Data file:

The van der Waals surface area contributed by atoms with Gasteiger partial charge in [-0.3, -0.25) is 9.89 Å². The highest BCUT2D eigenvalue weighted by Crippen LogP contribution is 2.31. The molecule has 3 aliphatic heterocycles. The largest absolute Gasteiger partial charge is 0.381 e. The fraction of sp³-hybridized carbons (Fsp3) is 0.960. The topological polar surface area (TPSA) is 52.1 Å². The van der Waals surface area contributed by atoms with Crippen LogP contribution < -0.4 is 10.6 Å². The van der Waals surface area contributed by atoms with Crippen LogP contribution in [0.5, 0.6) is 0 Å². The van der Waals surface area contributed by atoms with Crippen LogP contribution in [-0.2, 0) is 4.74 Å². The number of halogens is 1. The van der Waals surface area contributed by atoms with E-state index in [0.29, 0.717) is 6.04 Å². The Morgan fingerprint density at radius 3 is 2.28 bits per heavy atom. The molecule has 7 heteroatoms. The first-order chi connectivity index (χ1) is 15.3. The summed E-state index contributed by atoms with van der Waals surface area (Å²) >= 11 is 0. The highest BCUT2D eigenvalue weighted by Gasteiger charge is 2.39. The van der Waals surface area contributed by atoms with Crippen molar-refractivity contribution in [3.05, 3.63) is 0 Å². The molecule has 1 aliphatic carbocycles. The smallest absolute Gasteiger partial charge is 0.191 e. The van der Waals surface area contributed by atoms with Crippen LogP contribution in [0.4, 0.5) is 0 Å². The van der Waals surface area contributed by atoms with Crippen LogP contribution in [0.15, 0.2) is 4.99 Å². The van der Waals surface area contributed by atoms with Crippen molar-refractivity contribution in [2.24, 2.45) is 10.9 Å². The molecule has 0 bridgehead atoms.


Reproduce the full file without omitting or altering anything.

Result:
The van der Waals surface area contributed by atoms with Gasteiger partial charge in [-0.3, -0.25) is 9.89 Å². The highest BCUT2D eigenvalue weighted by Crippen LogP contribution is 2.31. The molecule has 3 aliphatic heterocycles. The largest absolute Gasteiger partial charge is 0.381 e. The fraction of sp³-hybridized carbons (Fsp3) is 0.960. The topological polar surface area (TPSA) is 52.1 Å². The van der Waals surface area contributed by atoms with Crippen LogP contribution < -0.4 is 10.6 Å². The van der Waals surface area contributed by atoms with Crippen LogP contribution in [0.5, 0.6) is 0 Å². The van der Waals surface area contributed by atoms with Crippen LogP contribution in [-0.2, 0) is 4.74 Å². The number of halogens is 1. The van der Waals surface area contributed by atoms with E-state index in [0.29, 0.717) is 6.04 Å². The Morgan fingerprint density at radius 3 is 2.28 bits per heavy atom. The molecule has 7 heteroatoms. The first-order chi connectivity index (χ1) is 15.3. The summed E-state index contributed by atoms with van der Waals surface area (Å²) >= 11 is 0. The highest BCUT2D eigenvalue weighted by Gasteiger charge is 2.39. The van der Waals surface area contributed by atoms with Crippen molar-refractivity contribution in [3.05, 3.63) is 0 Å². The molecule has 1 aliphatic carbocycles. The smallest absolute Gasteiger partial charge is 0.191 e. The van der Waals surface area contributed by atoms with Crippen LogP contribution in [0.4, 0.5) is 0 Å². The van der Waals surface area contributed by atoms with Crippen LogP contribution in [0.15, 0.2) is 4.99 Å². The van der Waals surface area contributed by atoms with Crippen molar-refractivity contribution in [2.24, 2.45) is 10.9 Å². The molecule has 0 bridgehead atoms.